About the linear range and stability of the sensor

Linear range
The linear range of the sensor is the range in which the output is proportional to the input. In theory, within this range, the sensitivity remains constant. The wider the linear range of the sensor, the larger its range and the ability to guarantee a certain measurement accuracy. When selecting a sensor, when the type of sensor is determined, it is first necessary to see if the range is satisfactory.
But in reality, any sensor can't guarantee absolute linearity, and its linearity is relative. When the required measurement accuracy is relatively low, within a certain range, the sensor with less nonlinear error can be approximated as linear, which will bring great convenience to the measurement.
The ability of a sensor to remain constant after a period of use is called stability. In addition to the structure of the sensor itself, the factors affecting the long-term stability of the sensor are mainly the environment in which the sensor is used. Therefore, in order to make the sensor have good stability, the sensor must have strong environmental adaptability.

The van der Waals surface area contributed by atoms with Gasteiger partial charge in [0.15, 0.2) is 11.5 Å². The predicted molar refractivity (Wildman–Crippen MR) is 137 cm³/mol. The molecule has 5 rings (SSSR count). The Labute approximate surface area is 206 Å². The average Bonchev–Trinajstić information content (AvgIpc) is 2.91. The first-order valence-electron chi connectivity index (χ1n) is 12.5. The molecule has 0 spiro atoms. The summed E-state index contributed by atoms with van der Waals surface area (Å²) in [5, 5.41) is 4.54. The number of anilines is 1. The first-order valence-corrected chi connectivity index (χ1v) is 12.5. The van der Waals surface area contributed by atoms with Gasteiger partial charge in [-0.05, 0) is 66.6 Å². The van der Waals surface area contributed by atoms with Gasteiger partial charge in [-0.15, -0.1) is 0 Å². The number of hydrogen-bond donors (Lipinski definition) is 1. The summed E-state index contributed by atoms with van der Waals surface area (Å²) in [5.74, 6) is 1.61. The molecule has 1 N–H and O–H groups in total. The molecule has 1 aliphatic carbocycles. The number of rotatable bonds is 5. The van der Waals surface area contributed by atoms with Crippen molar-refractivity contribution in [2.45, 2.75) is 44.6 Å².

Before selecting a sensor, investigate the environment in which it is used, select the appropriate sensor according to the specific use environment, or take appropriate measures to reduce the environmental impact.
The stability of the sensor has quantitative indicators. After the usage period, it should be recalibrated before use to determine whether the performance of the sensor changes.
In some applications where the sensor is required for long-term use and cannot be easily replaced or calibrated, the selected sensor is more stringent and must withstand the test of time.